How Does it Work?

The basic Web services platform is XML + HTTP.

The HTTP protocol is the most used Internet protocol.

XML provides a language which can be used between different platforms and programming languages and still
express complex messages and functions.

Web services platform elements


       SOAP (Simple Object Access Protocol)
       UDDI (Universal Description, Discovery and Integration)
       WSDL (Web Services Description Language)

We will explain these topics later in the tutorial




The Future of Web services

Don't expect too much, too soon.

The Web Services platform is a simple, interoperable, messaging framework. It still misses many important
features like security and routing. But, these pieces will come once SOAP becomes more advanced.

Hopefully, Web services can make it much easier for applications to communicate.




Why Web Services?


A few years ago Web services were not fast enough to be interesting.

Thanks to the major IT development the last few years, most people and companies have broadband
connection and use the web more and more.




Interoperability has highest priority.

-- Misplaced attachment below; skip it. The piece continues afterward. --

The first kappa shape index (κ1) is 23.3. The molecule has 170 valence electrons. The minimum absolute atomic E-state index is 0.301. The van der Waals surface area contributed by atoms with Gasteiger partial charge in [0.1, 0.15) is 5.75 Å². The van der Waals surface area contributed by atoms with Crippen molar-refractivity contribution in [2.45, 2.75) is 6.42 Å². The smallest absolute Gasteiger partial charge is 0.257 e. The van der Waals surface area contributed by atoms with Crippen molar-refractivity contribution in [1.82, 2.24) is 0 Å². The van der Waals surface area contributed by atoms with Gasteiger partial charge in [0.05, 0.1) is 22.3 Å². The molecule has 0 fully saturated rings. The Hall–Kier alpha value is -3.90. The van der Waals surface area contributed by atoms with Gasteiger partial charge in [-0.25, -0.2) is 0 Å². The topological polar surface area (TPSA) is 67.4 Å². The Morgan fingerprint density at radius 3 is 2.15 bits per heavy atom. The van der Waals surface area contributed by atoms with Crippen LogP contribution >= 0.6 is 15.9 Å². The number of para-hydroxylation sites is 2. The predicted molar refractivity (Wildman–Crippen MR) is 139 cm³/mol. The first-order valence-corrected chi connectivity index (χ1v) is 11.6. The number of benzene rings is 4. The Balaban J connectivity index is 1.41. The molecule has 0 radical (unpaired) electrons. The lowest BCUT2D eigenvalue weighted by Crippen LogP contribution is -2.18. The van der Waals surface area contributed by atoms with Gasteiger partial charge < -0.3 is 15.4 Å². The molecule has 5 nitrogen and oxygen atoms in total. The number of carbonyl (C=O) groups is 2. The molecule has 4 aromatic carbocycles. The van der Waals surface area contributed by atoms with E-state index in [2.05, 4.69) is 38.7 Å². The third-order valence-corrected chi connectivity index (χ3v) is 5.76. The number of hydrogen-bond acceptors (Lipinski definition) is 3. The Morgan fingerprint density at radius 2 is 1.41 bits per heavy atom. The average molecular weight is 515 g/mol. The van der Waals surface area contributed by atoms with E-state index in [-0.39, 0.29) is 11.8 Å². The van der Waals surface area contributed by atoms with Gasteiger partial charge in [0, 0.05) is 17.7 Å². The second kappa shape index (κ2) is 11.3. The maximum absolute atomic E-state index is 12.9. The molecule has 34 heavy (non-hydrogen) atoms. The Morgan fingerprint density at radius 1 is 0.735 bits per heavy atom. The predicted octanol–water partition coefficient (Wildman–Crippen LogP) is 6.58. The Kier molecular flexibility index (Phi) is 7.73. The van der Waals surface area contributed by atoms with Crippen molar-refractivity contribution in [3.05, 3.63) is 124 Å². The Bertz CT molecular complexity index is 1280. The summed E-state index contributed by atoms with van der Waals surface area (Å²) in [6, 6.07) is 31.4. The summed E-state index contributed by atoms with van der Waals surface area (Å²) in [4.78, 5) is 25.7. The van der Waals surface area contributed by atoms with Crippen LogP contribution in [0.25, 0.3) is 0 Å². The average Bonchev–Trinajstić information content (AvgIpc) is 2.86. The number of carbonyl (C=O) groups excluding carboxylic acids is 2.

When all major platforms could access the Web using Web browsers, different platforms could interact. For
these platforms to work together, Web applications were developed.
Web applications are simple applications run on the web. These are built around the Web browser standards
and can mostly be used by any browser on any platform.




Web services take Web applications to the next level.

Using Web services your application can publish its function or message to the rest of the world.

Web services uses XML to code and decode your data and SOAP to transport it using open protocols.

With Web services your accounting departments Win 2k servers billing system can connect with your IT
suppliers UNIX server.




Web services have two types of uses.